Gardeners love perennials because they grow so easily. These offer beauty at an inexpensive price. However, they multiply quickly and can grow out of control, clumping and may even taking over other planted areas. To prevent this from happening, there comes a time when you must devide perennials in your garden. If you don’t divide these, they will eventually look ill kept. Even so, there are also other reasons why you want to eventually separate them.
Perennials grow very quickly and they usually begin to clump together. When these aren’t divided every three to four years, then spots of these clumps often die out, leaving gaping holes.
Protect from Fungal Disease
Large clumps of perennial roots are susceptible to insect infestations and fungal infections.
When you don’t devide perennials and they multiply, these become overcrowded and have fewer or smaller flowers than those that are well spaced.
If you replant in different areas, then you control the plants, which is especially important when the plants are aggressive and tend to overwhelm neighboring plants.
Besides, when you divide the perennials you create more plants of the same variety. This offers an inexpensive way of adding new plants to other areas of the garden.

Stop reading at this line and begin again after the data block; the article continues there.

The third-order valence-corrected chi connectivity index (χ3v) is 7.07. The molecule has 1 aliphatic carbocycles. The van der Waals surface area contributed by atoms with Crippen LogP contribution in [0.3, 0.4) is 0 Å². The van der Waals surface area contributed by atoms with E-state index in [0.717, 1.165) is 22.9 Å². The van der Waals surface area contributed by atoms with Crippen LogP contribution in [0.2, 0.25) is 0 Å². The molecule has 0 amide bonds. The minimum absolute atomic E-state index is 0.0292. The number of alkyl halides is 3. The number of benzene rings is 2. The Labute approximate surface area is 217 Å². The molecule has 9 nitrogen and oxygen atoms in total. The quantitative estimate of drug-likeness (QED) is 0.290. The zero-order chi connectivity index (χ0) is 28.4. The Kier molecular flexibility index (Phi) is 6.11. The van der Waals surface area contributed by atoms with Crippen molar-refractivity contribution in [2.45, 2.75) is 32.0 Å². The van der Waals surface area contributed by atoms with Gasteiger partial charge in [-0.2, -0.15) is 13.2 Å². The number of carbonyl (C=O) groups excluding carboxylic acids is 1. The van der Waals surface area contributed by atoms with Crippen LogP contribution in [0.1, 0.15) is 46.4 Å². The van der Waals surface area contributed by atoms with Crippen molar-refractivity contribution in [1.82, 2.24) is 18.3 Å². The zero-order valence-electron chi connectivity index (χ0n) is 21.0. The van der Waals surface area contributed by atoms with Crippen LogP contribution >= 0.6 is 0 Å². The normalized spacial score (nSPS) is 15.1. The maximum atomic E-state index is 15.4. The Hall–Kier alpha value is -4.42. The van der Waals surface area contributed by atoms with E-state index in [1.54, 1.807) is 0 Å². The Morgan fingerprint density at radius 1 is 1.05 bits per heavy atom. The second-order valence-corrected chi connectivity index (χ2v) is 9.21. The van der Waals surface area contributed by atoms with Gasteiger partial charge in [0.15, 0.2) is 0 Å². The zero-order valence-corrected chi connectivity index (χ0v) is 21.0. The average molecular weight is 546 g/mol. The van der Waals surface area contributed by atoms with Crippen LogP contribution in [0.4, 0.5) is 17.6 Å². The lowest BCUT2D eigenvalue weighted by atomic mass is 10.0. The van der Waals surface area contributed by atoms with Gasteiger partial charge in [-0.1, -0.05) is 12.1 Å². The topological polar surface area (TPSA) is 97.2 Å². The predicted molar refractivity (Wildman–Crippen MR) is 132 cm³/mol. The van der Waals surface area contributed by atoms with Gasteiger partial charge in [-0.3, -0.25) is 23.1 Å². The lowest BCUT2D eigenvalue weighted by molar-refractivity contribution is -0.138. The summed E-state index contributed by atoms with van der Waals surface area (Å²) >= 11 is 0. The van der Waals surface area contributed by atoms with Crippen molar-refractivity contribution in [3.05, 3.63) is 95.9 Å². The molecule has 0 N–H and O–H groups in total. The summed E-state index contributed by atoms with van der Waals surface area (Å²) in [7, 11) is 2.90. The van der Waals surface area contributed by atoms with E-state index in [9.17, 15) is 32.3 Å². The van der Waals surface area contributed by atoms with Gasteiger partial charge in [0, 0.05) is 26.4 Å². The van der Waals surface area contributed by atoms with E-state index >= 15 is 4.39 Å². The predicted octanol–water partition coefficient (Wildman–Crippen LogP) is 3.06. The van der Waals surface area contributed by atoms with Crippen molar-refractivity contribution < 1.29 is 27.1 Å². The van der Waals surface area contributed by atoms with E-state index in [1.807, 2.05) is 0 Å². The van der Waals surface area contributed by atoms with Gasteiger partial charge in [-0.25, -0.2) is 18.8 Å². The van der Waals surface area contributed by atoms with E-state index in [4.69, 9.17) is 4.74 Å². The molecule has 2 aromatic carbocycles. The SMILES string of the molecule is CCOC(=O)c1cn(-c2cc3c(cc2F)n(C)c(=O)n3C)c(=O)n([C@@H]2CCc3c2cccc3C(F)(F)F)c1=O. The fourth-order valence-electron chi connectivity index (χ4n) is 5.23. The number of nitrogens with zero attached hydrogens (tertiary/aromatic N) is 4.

When to Dig Up and Seperate
Many gardeners ask themselves when to dig up and seperate perennials. Actually, these are very hardy plans so you can dig them up to replant in different areas any time from Spring to Fall, however, there are two seasons that are best for doing this; spring and fall. These seasons are cooler than the summer, so the weather and soil conditions are less stressful to the plant. Just be sure to divide them when the plants are large enough.
Perennials are beautiful and very easy to grow. However, they do take some maintenance and you do need to dig them up and separate them every couple of years. This is an easy process, but one you should do in the cooler months of spring or fall. Remember, separating allows you to plant small clumps of plants in different areas of the garden.